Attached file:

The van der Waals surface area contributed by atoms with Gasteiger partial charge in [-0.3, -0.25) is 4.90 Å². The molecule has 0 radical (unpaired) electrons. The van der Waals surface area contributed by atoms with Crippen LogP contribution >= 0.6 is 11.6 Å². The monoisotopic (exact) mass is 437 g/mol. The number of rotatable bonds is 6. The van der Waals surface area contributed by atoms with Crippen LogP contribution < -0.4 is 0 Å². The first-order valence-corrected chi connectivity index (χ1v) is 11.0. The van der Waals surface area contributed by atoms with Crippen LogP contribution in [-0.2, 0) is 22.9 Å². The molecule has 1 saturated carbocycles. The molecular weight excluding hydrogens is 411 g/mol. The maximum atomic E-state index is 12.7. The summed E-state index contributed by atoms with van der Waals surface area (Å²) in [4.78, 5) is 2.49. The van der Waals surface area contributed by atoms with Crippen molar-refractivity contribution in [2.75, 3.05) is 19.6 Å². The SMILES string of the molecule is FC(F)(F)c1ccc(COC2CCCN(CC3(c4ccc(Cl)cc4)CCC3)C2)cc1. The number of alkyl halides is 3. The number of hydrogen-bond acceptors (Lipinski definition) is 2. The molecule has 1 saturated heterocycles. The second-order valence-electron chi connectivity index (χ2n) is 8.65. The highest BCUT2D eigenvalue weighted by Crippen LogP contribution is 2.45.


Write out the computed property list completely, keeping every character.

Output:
The van der Waals surface area contributed by atoms with Gasteiger partial charge in [-0.3, -0.25) is 4.90 Å². The molecule has 0 radical (unpaired) electrons. The van der Waals surface area contributed by atoms with Crippen LogP contribution >= 0.6 is 11.6 Å². The monoisotopic (exact) mass is 437 g/mol. The number of rotatable bonds is 6. The van der Waals surface area contributed by atoms with Crippen LogP contribution < -0.4 is 0 Å². The first-order valence-corrected chi connectivity index (χ1v) is 11.0. The van der Waals surface area contributed by atoms with Crippen LogP contribution in [-0.2, 0) is 22.9 Å². The molecule has 1 saturated carbocycles. The molecular weight excluding hydrogens is 411 g/mol. The maximum atomic E-state index is 12.7. The summed E-state index contributed by atoms with van der Waals surface area (Å²) in [4.78, 5) is 2.49. The van der Waals surface area contributed by atoms with Crippen molar-refractivity contribution in [2.75, 3.05) is 19.6 Å². The SMILES string of the molecule is FC(F)(F)c1ccc(COC2CCCN(CC3(c4ccc(Cl)cc4)CCC3)C2)cc1. The number of alkyl halides is 3. The number of hydrogen-bond acceptors (Lipinski definition) is 2. The molecule has 1 saturated heterocycles. The second-order valence-electron chi connectivity index (χ2n) is 8.65. The highest BCUT2D eigenvalue weighted by Crippen LogP contribution is 2.45.